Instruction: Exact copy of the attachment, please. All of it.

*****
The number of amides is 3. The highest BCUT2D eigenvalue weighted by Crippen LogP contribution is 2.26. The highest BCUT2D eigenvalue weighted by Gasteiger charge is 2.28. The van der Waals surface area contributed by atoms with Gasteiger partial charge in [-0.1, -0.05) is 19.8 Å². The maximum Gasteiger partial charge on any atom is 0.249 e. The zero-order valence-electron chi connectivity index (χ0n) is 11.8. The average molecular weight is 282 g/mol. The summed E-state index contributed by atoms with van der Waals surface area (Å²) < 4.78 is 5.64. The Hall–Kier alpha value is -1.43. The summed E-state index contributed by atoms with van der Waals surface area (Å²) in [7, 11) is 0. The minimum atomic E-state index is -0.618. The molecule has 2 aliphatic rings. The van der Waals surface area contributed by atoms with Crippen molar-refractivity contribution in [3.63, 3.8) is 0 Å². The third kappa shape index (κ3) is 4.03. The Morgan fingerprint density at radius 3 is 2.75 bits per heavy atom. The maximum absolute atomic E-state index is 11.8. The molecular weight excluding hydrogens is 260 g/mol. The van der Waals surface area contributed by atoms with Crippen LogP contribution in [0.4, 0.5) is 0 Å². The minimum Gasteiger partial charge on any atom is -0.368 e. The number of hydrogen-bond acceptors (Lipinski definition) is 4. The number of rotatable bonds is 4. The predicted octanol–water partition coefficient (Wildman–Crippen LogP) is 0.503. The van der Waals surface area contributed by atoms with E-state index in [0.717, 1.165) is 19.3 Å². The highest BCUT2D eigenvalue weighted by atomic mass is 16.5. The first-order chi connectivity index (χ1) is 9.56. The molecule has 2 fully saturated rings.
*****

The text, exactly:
The number of amides is 3. The highest BCUT2D eigenvalue weighted by Crippen LogP contribution is 2.26. The highest BCUT2D eigenvalue weighted by Gasteiger charge is 2.28. The van der Waals surface area contributed by atoms with Gasteiger partial charge in [-0.1, -0.05) is 19.8 Å². The maximum Gasteiger partial charge on any atom is 0.249 e. The zero-order valence-electron chi connectivity index (χ0n) is 11.8. The average molecular weight is 282 g/mol. The summed E-state index contributed by atoms with van der Waals surface area (Å²) < 4.78 is 5.64. The Hall–Kier alpha value is -1.43. The summed E-state index contributed by atoms with van der Waals surface area (Å²) in [7, 11) is 0. The minimum atomic E-state index is -0.618. The molecule has 2 aliphatic rings. The van der Waals surface area contributed by atoms with Crippen molar-refractivity contribution in [3.63, 3.8) is 0 Å². The third kappa shape index (κ3) is 4.03. The Morgan fingerprint density at radius 3 is 2.75 bits per heavy atom. The maximum absolute atomic E-state index is 11.8. The molecular weight excluding hydrogens is 260 g/mol. The van der Waals surface area contributed by atoms with Crippen LogP contribution in [0.4, 0.5) is 0 Å². The minimum Gasteiger partial charge on any atom is -0.368 e. The number of hydrogen-bond acceptors (Lipinski definition) is 4. The number of rotatable bonds is 4. The predicted octanol–water partition coefficient (Wildman–Crippen LogP) is 0.503. The van der Waals surface area contributed by atoms with E-state index in [0.717, 1.165) is 19.3 Å². The highest BCUT2D eigenvalue weighted by atomic mass is 16.5. The first-order chi connectivity index (χ1) is 9.56. The molecule has 2 fully saturated rings.